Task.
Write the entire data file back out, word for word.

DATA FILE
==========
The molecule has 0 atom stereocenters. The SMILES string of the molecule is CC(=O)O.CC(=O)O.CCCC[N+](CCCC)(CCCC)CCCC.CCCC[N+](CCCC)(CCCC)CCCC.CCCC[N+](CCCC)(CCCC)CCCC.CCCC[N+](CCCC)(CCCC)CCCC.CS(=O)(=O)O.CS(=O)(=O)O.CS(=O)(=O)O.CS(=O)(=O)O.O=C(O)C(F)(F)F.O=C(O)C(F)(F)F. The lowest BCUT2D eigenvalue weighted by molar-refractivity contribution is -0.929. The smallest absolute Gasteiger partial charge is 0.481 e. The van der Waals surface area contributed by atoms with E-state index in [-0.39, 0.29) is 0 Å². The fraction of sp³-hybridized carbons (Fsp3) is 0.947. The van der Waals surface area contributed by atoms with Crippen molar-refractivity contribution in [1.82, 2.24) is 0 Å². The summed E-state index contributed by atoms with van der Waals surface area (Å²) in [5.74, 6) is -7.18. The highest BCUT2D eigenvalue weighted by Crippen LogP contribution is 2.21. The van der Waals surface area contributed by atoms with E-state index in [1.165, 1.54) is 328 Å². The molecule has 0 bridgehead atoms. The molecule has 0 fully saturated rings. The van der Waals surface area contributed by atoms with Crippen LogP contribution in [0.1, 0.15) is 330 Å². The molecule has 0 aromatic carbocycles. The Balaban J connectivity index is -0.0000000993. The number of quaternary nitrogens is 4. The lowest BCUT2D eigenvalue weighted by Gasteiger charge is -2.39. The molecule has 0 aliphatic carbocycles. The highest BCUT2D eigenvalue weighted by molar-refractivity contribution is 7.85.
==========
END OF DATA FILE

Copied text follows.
The molecule has 0 atom stereocenters. The SMILES string of the molecule is CC(=O)O.CC(=O)O.CCCC[N+](CCCC)(CCCC)CCCC.CCCC[N+](CCCC)(CCCC)CCCC.CCCC[N+](CCCC)(CCCC)CCCC.CCCC[N+](CCCC)(CCCC)CCCC.CS(=O)(=O)O.CS(=O)(=O)O.CS(=O)(=O)O.CS(=O)(=O)O.O=C(O)C(F)(F)F.O=C(O)C(F)(F)F. The lowest BCUT2D eigenvalue weighted by molar-refractivity contribution is -0.929. The smallest absolute Gasteiger partial charge is 0.481 e. The van der Waals surface area contributed by atoms with E-state index in [-0.39, 0.29) is 0 Å². The fraction of sp³-hybridized carbons (Fsp3) is 0.947. The van der Waals surface area contributed by atoms with Crippen molar-refractivity contribution in [1.82, 2.24) is 0 Å². The summed E-state index contributed by atoms with van der Waals surface area (Å²) in [5.74, 6) is -7.18. The highest BCUT2D eigenvalue weighted by Crippen LogP contribution is 2.21. The van der Waals surface area contributed by atoms with E-state index in [1.165, 1.54) is 328 Å². The molecule has 0 bridgehead atoms. The molecule has 0 fully saturated rings. The van der Waals surface area contributed by atoms with Crippen LogP contribution in [0.1, 0.15) is 330 Å². The molecule has 0 aromatic carbocycles. The Balaban J connectivity index is -0.0000000993. The number of quaternary nitrogens is 4. The lowest BCUT2D eigenvalue weighted by Gasteiger charge is -2.39. The molecule has 0 aliphatic carbocycles. The highest BCUT2D eigenvalue weighted by molar-refractivity contribution is 7.85.